Another odd mantra that is oft spoken by anti-smokers is that tobacco is the only product in the world that, when used as it is intended, kills its users. It is amazing that they had the temerity to think this up, and even more amazing that people repeat it with conviction. Apparently, none of these people think of vehicle accidents where a car tyre blows out, or people who eat too much food thus becoming obese and dying (after all, they consumed the food the way it was meant to be consumed: eating it), or drinking too much alcohol, or, most surprisingly, illegal drugs.

This book will be looking objectively at studies that have been used to prove smoking is harmful. It will also be looking at what other scientists really think of the existing anti-smoking studies. This book will not be choosing select studies in an attempt to disprove the existing mantra that smoking can cause death, as that would be a pointless and childish exercise akin to one person saying ‘yes it does’ and another saying ‘no it doesn’t’. Instead, it will be focusing on studies that are widely used as evidence for smoking being harmful to see if those conclusions are really true, as well as reviewing other bodies of work for a well-rounded and neutral standpoint on smoking to see whether or not smoking has an effect on the body that warrants any alarm.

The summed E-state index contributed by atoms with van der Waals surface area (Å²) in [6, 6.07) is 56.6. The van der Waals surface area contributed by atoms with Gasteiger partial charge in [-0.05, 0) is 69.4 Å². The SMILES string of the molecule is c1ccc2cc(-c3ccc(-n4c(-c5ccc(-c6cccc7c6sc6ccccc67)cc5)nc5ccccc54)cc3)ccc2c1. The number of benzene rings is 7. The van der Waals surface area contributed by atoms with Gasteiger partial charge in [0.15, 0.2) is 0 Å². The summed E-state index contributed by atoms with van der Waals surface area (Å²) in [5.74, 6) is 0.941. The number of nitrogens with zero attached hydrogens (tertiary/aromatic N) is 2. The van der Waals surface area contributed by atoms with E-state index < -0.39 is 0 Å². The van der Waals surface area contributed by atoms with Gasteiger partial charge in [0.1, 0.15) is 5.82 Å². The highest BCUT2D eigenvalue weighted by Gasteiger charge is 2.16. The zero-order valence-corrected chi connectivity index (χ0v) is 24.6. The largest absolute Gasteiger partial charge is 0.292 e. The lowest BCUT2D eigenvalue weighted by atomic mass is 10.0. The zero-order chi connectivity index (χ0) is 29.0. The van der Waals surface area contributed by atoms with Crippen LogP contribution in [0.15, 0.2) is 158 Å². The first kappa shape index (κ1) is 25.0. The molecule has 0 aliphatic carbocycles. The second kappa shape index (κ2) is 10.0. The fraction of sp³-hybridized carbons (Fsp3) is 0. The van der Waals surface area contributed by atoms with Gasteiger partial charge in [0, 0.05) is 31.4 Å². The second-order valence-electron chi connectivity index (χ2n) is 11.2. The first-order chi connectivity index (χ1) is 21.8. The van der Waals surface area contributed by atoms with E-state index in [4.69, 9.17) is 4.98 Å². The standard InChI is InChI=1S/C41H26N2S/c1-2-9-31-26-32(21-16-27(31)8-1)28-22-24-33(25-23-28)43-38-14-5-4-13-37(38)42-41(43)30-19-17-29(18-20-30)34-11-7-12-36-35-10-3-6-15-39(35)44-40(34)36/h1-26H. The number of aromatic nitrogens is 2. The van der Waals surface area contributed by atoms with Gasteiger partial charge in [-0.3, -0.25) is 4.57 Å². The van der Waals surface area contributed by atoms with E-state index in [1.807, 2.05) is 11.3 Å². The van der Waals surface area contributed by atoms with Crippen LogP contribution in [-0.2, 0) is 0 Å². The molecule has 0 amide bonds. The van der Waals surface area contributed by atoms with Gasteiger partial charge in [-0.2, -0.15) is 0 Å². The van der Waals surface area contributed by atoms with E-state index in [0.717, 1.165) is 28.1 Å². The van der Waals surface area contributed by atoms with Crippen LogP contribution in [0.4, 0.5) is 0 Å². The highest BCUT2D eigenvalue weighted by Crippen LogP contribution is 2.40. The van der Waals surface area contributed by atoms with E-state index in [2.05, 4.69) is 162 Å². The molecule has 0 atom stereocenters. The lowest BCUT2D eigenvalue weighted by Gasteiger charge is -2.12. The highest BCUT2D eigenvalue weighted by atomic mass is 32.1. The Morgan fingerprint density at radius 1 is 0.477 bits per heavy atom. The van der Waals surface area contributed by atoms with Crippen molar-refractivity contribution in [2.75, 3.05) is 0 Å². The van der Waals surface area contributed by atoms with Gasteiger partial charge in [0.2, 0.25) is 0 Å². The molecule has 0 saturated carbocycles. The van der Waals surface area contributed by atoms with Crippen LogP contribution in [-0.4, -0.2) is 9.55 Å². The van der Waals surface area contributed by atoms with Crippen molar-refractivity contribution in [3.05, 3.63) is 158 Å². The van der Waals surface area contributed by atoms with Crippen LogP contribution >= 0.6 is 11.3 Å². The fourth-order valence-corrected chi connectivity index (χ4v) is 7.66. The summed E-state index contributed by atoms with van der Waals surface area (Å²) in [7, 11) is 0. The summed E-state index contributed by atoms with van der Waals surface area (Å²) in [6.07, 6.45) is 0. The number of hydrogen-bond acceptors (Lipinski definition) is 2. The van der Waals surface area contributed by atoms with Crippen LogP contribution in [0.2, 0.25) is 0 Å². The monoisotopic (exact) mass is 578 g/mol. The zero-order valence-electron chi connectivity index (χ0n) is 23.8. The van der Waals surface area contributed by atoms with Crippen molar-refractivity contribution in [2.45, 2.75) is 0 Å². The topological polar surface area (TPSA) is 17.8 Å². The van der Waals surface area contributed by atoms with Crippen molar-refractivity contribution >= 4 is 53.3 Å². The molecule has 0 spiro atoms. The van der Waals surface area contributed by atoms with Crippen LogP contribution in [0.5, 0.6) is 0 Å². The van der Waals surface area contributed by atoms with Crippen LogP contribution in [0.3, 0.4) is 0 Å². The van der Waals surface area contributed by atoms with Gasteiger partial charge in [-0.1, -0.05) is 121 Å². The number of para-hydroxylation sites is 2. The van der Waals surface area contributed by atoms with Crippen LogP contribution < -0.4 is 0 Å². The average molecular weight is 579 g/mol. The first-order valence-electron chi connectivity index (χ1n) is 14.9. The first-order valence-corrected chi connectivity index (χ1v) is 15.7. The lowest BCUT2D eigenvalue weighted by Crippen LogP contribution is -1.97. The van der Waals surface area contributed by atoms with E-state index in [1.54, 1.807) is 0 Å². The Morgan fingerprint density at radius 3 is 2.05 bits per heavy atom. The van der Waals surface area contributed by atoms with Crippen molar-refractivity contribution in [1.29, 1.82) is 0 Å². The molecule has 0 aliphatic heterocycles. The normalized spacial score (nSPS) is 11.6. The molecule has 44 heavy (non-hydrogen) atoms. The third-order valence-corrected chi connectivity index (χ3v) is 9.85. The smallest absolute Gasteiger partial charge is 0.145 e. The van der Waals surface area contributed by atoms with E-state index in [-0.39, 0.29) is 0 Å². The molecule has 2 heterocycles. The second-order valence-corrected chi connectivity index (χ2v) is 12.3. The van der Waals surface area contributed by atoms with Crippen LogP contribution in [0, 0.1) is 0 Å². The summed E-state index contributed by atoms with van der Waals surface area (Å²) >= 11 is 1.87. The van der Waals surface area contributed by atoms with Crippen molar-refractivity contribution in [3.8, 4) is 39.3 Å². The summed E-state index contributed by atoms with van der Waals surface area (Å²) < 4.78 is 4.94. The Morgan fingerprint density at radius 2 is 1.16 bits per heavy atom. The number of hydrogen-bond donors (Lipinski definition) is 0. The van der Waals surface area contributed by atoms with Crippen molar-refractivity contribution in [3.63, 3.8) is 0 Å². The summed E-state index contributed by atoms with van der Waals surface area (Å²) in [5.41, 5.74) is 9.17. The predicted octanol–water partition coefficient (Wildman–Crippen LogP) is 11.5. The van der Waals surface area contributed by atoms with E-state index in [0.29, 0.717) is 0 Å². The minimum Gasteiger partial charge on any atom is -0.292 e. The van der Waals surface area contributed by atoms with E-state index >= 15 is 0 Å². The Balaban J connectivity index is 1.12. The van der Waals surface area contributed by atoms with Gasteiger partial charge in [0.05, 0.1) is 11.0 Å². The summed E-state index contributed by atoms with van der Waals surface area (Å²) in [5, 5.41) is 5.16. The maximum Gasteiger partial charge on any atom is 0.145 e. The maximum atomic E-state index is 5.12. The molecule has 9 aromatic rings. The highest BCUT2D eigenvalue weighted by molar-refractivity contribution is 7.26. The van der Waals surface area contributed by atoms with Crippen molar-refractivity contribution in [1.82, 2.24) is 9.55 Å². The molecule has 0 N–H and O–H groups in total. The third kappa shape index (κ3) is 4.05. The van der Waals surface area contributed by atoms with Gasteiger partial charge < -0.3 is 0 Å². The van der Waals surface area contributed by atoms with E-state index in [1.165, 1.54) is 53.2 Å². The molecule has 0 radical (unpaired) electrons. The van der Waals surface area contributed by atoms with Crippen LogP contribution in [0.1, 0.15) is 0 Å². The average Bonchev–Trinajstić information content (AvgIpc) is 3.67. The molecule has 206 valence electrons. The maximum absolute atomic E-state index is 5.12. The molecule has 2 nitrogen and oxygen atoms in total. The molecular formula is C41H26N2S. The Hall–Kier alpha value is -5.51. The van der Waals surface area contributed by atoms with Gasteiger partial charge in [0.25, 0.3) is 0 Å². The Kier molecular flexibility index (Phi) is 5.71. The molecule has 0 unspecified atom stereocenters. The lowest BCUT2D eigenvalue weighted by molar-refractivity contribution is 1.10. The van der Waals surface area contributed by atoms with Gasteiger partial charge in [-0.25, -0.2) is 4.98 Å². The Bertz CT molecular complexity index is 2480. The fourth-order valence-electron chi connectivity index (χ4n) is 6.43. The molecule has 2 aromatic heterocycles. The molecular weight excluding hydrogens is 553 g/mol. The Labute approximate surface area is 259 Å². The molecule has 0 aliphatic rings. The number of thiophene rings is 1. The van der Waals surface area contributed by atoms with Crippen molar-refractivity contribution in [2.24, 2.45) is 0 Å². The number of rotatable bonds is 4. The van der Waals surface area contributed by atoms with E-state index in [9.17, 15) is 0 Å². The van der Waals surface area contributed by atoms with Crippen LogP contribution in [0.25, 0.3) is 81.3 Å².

Before continuing, it is important to include a disclaimer: I do not, nor have ever, worked for, or received money from, tobacco or medical* companies or other bodies on behalf of the tobacco or medical industries. I do not, nor have ever, owned shares or stocks in any tobacco or medical company. The following work was not conducted under any premise or promise of receiving money in the future from tobacco or medical companies, nor is it intended as advocacy of smoking. The book is an independent and neutral analysis of various factors in the smoking controversy.

I have included citations of all my references and where possible I have cited links to web pages. In most instances the web pages are there for the reader’s convenience as they contain the original articles in their entirety and so save hunting libraries for the documents. In the instances where the original documents are not on the web page they are either scientific articles or contain information from relevant documents – again, I have included them to save those who want to check the references from spending time locating the original articles or documents.   * ‘Medical’ includes pharmaceutical or any other related companies [if !supportFootnotes] [endif] [if !supportFootnotes]

[1] http://www.
[6] Levy, R; Marimont, R (1998) Lies, Damn Lies & 400,000 Smoking-Related Deaths
[8] Ibid
[9] Ibid